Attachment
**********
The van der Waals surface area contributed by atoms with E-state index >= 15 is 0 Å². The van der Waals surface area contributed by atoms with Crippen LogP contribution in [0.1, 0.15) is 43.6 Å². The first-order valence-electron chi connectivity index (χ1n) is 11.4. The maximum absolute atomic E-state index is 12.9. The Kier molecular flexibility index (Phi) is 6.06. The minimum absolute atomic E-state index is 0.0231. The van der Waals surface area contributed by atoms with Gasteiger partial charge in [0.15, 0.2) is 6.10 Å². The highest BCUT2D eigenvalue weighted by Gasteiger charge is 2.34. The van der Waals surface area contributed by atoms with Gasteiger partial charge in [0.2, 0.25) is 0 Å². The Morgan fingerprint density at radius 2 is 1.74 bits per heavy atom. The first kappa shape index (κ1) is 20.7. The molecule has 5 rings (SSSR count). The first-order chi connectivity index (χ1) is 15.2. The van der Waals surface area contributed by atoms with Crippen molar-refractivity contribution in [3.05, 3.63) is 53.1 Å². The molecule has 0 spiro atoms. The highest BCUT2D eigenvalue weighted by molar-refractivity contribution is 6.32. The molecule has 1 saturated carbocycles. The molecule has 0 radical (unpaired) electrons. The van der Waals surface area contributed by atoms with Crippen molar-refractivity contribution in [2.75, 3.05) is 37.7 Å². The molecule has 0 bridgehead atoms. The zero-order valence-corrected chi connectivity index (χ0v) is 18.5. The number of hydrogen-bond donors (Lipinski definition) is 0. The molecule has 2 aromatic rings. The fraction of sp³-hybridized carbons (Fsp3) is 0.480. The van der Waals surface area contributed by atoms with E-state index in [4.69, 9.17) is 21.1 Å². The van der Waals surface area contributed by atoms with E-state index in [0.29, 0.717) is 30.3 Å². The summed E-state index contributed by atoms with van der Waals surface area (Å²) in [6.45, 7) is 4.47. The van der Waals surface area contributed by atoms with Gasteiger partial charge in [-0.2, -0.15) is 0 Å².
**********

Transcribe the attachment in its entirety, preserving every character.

The van der Waals surface area contributed by atoms with E-state index >= 15 is 0 Å². The van der Waals surface area contributed by atoms with Crippen LogP contribution in [0.1, 0.15) is 43.6 Å². The first-order valence-electron chi connectivity index (χ1n) is 11.4. The maximum absolute atomic E-state index is 12.9. The Kier molecular flexibility index (Phi) is 6.06. The minimum absolute atomic E-state index is 0.0231. The van der Waals surface area contributed by atoms with Gasteiger partial charge in [0.15, 0.2) is 6.10 Å². The highest BCUT2D eigenvalue weighted by Gasteiger charge is 2.34. The van der Waals surface area contributed by atoms with Gasteiger partial charge in [0.2, 0.25) is 0 Å². The Morgan fingerprint density at radius 2 is 1.74 bits per heavy atom. The first kappa shape index (κ1) is 20.7. The molecule has 5 rings (SSSR count). The first-order chi connectivity index (χ1) is 15.2. The van der Waals surface area contributed by atoms with Crippen molar-refractivity contribution in [3.05, 3.63) is 53.1 Å². The molecule has 0 spiro atoms. The highest BCUT2D eigenvalue weighted by molar-refractivity contribution is 6.32. The molecule has 1 saturated carbocycles. The molecule has 0 radical (unpaired) electrons. The van der Waals surface area contributed by atoms with Crippen molar-refractivity contribution in [2.75, 3.05) is 37.7 Å². The molecule has 0 bridgehead atoms. The zero-order valence-corrected chi connectivity index (χ0v) is 18.5. The number of hydrogen-bond donors (Lipinski definition) is 0. The molecule has 2 aromatic rings. The fraction of sp³-hybridized carbons (Fsp3) is 0.480. The van der Waals surface area contributed by atoms with E-state index in [4.69, 9.17) is 21.1 Å². The van der Waals surface area contributed by atoms with E-state index in [0.29, 0.717) is 30.3 Å². The summed E-state index contributed by atoms with van der Waals surface area (Å²) in [6.45, 7) is 4.47. The van der Waals surface area contributed by atoms with Gasteiger partial charge in [-0.2, -0.15) is 0 Å².